IrishJobs Jobs Index Reveals Cooling alongside a still very Competitive Jobs Market

Hiring platform IrishJobs has today published the results of its latest quarterly Jobs Index. Revealing a cooling but competitive job market, the Index shows that job vacancies fell by 20% year-on-year (Y-o-Y) and 6% quarter-on-quarter (Q-o-Q) but that jobs are still, overall, up 10% on pre-Covid levels.

Since reopening in early 2021, hospitality activities have re-emerged as the largest source of job vacancies. Although it has yet to return to pre-Covid numbers, the Catering sector – which includes a wide set of hospitality services – accounted for just under 13% of job vacancies generated in Q1 2023. The Medical Professionals & Healthcare sector (9%) was the next largest generator of job vacancies in this quarter, followed by jobs in management (8%).

Even with the current uncertainty across the technology sector, the IT sector continues to be a large source of job vacancies in the Irish economy and is the fourth largest overall, accounting for 7% of job vacancies recorded by IrishJobs data in Q1 2023.

And despite a decline in year-on-year and quarterly terms (-23% and -10%, respectively), IT jobs in this quarter also remain 21% higher than that of pre-Covid Q1 2019.

This quarter’s Job Index also highlights a number of distinct sectoral trends within the Irish jobs market that fall under the headings Normalisation, Retrenchment and Continuity.


Characterised by those sectors that have posted year-on-year declines in vacancy creation but have experienced quarterly vacancy growth or only modest quarterly decreases, sectors experiencing normalisation include Retail, which is down by 31% Y-o-Y and 6% Q-o-Q, Sport and Fitness, down by 25% Y-o-Y, and Catering, which is down 31% Y-o-Y and 4% Q-o-Q.

Construction-related activities also fall into this category, with Construction down 9% Y-o-Y and up 3% Q-o-Q. Meanwhile, Engineering is down 6% Y-o-Y and up 6% Q-o-Q.


In contrast, a number of sectors appear to be undergoing retrenchment. Seemingly reluctant to generate additional vacancies in the face of current economic pressures, these sectors have posted vacancy declines in both year-on-year and quarterly terms for Q1 2023 and comprise internationally traded activities and multinational-intensive sectors.

Two of these sectors in particular, Sales (down 34% Y-o-Y and 22% Q-o-Q) and Manufacturing (down 35% Y-o-Y and 10% Q-o-Q) remain below their pre-Covid vacancy levels.

Two other significant sectors in the Irish market have posted both annual and quarterly decreases but remain above their pre-Covid vacancy levels: Science (down 25% Y-o-Y and 15% Q-o-Q); and Banking (down 34% Y-o-Y and 9% Q-o-Q).


Lastly, a small number of sectors appear to have posted increases on both Y-o-Y and Q-o-Q bases. The most notable of these sectors is Travel, up 27% Y-o-Y and 71% Q-o-Q, for which there still appears to be a pent-up demand. Other sectors in this category include Legal, up 6% Y-o-Y and 8% Q-o-Q, and Insurance, up 31% Y-o-Y and 9% Q-o-Q.

Location & Remote Working

With regards to vacancy by location, 15 counties experienced a decrease in vacancies over the quarter, while 22 counties experienced a yearly decline. Among the four counties that saw a year-on-year increase, Co Cork saw a 9% rise.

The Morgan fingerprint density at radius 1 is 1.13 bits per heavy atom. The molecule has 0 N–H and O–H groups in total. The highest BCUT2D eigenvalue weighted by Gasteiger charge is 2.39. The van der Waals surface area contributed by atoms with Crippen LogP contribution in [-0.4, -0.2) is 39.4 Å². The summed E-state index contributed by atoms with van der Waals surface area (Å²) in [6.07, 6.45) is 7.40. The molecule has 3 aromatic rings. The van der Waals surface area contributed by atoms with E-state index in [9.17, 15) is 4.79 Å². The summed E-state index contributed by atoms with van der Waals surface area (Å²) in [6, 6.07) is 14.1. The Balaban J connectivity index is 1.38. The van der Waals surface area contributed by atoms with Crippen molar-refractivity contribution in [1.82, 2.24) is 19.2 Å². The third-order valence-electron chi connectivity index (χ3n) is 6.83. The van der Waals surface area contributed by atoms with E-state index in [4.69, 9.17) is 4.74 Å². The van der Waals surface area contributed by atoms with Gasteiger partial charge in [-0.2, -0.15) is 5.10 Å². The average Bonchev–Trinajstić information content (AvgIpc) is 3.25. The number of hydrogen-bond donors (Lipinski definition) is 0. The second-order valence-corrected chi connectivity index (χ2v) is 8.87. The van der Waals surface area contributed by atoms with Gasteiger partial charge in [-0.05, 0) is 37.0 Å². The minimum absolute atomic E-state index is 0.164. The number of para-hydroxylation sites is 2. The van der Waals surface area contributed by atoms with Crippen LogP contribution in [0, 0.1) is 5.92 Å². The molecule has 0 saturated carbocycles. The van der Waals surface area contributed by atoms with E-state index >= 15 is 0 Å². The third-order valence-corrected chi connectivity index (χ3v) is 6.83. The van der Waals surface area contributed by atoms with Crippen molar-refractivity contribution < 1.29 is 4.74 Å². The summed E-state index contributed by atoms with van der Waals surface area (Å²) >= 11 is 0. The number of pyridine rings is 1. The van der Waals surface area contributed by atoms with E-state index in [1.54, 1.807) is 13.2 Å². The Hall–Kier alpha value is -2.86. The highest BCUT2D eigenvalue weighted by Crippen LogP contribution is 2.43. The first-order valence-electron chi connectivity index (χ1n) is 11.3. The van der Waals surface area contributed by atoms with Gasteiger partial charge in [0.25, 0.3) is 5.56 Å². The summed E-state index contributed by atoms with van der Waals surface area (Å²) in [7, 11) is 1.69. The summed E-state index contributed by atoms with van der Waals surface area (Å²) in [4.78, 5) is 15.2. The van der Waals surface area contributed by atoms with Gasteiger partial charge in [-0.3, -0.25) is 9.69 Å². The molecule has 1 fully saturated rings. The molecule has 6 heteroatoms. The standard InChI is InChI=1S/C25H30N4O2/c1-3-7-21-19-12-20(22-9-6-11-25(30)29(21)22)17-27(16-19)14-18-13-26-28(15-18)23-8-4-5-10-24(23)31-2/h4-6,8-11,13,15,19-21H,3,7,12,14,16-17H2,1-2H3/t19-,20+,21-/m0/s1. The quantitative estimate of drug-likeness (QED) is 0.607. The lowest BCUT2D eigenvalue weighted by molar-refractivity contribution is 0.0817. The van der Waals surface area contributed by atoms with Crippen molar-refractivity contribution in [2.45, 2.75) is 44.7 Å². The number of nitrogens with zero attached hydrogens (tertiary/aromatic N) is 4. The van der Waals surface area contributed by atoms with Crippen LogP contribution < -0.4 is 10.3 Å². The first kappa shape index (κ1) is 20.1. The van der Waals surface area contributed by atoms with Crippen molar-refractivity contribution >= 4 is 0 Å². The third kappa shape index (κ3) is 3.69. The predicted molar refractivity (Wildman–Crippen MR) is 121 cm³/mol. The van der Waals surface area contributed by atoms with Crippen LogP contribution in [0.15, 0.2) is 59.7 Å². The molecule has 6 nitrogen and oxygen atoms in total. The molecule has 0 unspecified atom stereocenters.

Meanwhile, the fall in fully remote vacancies that began in the third quarter of 2022 has intensified in the first quarter of 2023. Indeed, the rate of the decrease (-12%) during the first quarter is substantially faster than that of overall vacancies. Employers in Dublin (79%) and Cork (9%) are responsible for the lion’s share of these vacancies, suggesting that homeworking in Ireland is strongly driven by the pressures of commuting into large cities.

Sam McIlveen, Managing Director of StepStone Ireland, parent company of IrishJobs, said: “The IrishJobs Jobs Index is an important barometer that provides timely indicators of Irish economic activity by tracking how the jobs market is performing on a regular basis. Our latest Index shows that while job vacancies have fallen in the latest quarter, overall, the jobs market is still strong with jobs up 10% on pre-Covid levels.

“The Index also offers the opportunity to analyse distinct sectoral trends and it is interesting to see in this quarter how different sectors are responding to current economic conditions, with some experiencing little or no change while others are posting vacancy declines. Nevertheless, while the post-Covid exuberance of 2021 and early 2022 has now run its course, given the high employment rates we’re continuing to see across the economy, the latest figures will do little to ease the recruiting pressures for employers. The imbalance between supply and demand in the Irish labour market looks set to continue.

“That’s why, in a more competitive recruitment market, it’s important that employers remain focused on honing and improving their attraction and retention strategies. Although fully remote roles are on the decline, flexibility and work-life balance are still top of the average jobseeker’s agenda. As well as ensuring their job descriptions are accurate, up-to-date and transparent, employers should continue to offer these benefits to potential employees in order to ensure they stand out in a more competitive recruitment market and can meet the evolving needs of prospective candidates within their field.”